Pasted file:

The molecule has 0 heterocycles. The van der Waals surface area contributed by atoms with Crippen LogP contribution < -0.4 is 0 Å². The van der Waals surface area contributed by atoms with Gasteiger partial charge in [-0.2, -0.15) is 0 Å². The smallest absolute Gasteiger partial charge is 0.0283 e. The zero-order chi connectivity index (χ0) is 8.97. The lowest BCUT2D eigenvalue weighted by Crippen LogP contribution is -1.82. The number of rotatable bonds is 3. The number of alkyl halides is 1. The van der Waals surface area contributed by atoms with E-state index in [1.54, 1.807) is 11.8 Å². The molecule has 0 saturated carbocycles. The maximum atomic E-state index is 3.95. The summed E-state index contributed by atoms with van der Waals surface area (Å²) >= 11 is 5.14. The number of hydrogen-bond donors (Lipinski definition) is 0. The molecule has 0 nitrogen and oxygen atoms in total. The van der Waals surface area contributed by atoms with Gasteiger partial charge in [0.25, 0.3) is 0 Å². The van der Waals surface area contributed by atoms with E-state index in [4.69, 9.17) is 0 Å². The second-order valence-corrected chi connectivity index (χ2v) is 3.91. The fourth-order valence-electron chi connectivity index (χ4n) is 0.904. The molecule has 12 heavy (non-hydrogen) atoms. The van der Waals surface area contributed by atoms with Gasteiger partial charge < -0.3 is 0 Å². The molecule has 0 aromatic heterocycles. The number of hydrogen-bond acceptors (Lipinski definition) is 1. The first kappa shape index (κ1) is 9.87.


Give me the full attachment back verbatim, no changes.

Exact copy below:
The molecule has 0 heterocycles. The van der Waals surface area contributed by atoms with Crippen LogP contribution < -0.4 is 0 Å². The van der Waals surface area contributed by atoms with Gasteiger partial charge in [-0.2, -0.15) is 0 Å². The smallest absolute Gasteiger partial charge is 0.0283 e. The zero-order chi connectivity index (χ0) is 8.97. The lowest BCUT2D eigenvalue weighted by Crippen LogP contribution is -1.82. The number of rotatable bonds is 3. The number of alkyl halides is 1. The van der Waals surface area contributed by atoms with E-state index in [1.54, 1.807) is 11.8 Å². The molecule has 0 saturated carbocycles. The maximum atomic E-state index is 3.95. The summed E-state index contributed by atoms with van der Waals surface area (Å²) >= 11 is 5.14. The number of hydrogen-bond donors (Lipinski definition) is 0. The molecule has 0 nitrogen and oxygen atoms in total. The van der Waals surface area contributed by atoms with Gasteiger partial charge in [0.25, 0.3) is 0 Å². The van der Waals surface area contributed by atoms with E-state index in [4.69, 9.17) is 0 Å². The second-order valence-corrected chi connectivity index (χ2v) is 3.91. The fourth-order valence-electron chi connectivity index (χ4n) is 0.904. The molecule has 12 heavy (non-hydrogen) atoms. The van der Waals surface area contributed by atoms with Gasteiger partial charge < -0.3 is 0 Å². The molecule has 0 aromatic heterocycles. The number of hydrogen-bond acceptors (Lipinski definition) is 1. The first kappa shape index (κ1) is 9.87.